So what's the future of guided rockets then or for that matter the future of rockets in general ?
Will we see the evolution of :
1. state-of-the-art guidance systems for rockets ?
2. changes in aerodynamic shape ?
3. any other advancement ?
First of all I am no expert, this is merely opinion.
Rockets traditionally were an effective way of covering a fairly wide area in deadly fragments and blast, or chem or bio agents rapidly and that really hasn't changed much.
If you have located an enemy group to an area it is still an effective way of dealing with them... ie you know they are in the forest but you don't have precise coordinates for them.
This is more relevant to shorter range artillery rockets used in large numbers like Katyusha rather than V-2 or Scud or newer models.
In terms of a terror weapon a low flying subsonic cruise missile with excellent accuracy is vastly more effective in war than a dumb unguided ballistic rocket, because in military terms you can hit specific targets with the CM, while the rocket is more of a psychological tool against an enemy.
For artillery rockets adding cheap and simple but effective terminal guidance makes them more flexible and versatile but there will still be a use for unguided rockets that can cover an area in fragments... either to kill and maim or to stop them firing at you while others are doing something else and don't want to be interrupted.
A helicopter landing force might start receiving fire from a flank direction... having a dozen helicopters turn and open fire with a barrage of rockets can protect the troops long enough for them to land and establish a position and start to work towards dealing with enemy on the ground... ideally you want troops to land safely and then be able to form up and move to an objective that needs to be taken, but plans don't always work out.
In terms of guidance AI and video processing technology means even a simple cell phone level of technology and processing power can be used to capture video footage of the target area in front of the missile and process the natural light and thermal image of the scene and determine thermal shapes and compare them with a database of 3D thermal target shapes and work out for itself what is a target and act accordingly. Modern IR and video optics offer very high resolution and high quality images for identification...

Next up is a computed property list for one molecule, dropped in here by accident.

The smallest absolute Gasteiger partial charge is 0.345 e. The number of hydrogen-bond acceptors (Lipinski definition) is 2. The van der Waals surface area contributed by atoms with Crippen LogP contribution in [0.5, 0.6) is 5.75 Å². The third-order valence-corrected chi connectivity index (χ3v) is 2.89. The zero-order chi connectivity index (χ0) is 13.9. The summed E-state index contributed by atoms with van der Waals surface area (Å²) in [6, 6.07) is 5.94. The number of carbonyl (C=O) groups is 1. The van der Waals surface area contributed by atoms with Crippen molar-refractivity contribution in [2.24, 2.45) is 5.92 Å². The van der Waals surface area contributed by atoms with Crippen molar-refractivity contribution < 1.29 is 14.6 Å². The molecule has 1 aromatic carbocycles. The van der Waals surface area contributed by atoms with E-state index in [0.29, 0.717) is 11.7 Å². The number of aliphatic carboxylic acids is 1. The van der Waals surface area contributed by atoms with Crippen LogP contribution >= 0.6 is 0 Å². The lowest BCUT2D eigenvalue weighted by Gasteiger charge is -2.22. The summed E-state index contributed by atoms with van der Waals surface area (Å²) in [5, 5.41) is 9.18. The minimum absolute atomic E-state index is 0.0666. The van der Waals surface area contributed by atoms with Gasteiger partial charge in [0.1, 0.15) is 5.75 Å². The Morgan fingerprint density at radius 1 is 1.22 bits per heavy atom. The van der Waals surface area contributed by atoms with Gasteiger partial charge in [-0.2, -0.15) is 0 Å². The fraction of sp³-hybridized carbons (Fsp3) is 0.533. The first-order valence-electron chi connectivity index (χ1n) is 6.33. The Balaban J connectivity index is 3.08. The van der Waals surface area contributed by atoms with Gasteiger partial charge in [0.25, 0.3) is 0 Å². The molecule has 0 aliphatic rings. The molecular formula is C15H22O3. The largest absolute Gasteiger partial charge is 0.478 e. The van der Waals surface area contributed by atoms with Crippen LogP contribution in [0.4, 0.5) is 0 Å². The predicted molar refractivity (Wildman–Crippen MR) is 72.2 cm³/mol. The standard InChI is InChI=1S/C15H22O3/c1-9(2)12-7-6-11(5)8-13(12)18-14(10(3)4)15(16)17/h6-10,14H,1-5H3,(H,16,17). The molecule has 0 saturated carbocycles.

But the basics are also cheap and get the job done... a simple TV sensor can detect a laser spot on a target... an aircraft like a Hind or Havoc or Hokum can mark a target with a laser beam and then launch a rocket to hit that target easily enough... the added value of guidance in this case is that with unguided rockets a helicopter can generally destroy a truck or vehicle with 1-3 rockets... if you miss the truck it will likely land nearby and the explosions and fragments can often take the truck out anyway. To get the accuracy to hit that truck though you need to be relatively close because accuracy becomes an issue (when you can't see the target and are just firing at area targets of course accuracy is not important any more). The huge advantage that guidance introduces is that instead of 1-3 rockets against a truck you need one rocket only, but more importantly instead of firing at at 1.5-2km range, you can launch it into the air at 30-45 degrees from 5-6km away and then as it approaches the target lase it for the hit... it still gets the job done but the helo is much safer outside HMG range of the target... and a compact laser guidance kit makes it cheaper than using an ATGM which would be the only alternative and totally overkill for something with little or no armour...
I suspect speeds will increase with new propulsion technology so rocket designs might change slightly in shape in terms of being more pointy at the front with a long full length gradual width increase continuing right to the rear of the rocket rather than a pointed nose and a cylinder shape we know and love...
If they can get speeds high enough like high energy solid rocket fuels perhaps as well as scramjets then simple metal core penetrator payloads become alternatives against heavily armoured targets.
There is potential for EMP warheads, and jammer warheads too, but I suspect the former being limited by size wont have an effective radius much greater than a conventional HE warhead and of course for structures EMP warheads make no difference... they only effect electronics.
Anyway guidance for rockets would benefits this one the most : s-25. 480kg with 190kg equivalent of TNT. 3km range. That would replace the use of dumb bombs for precision strikes.
The S-25LD show they are way ahead of you... and with laser guidance their range is about 10km...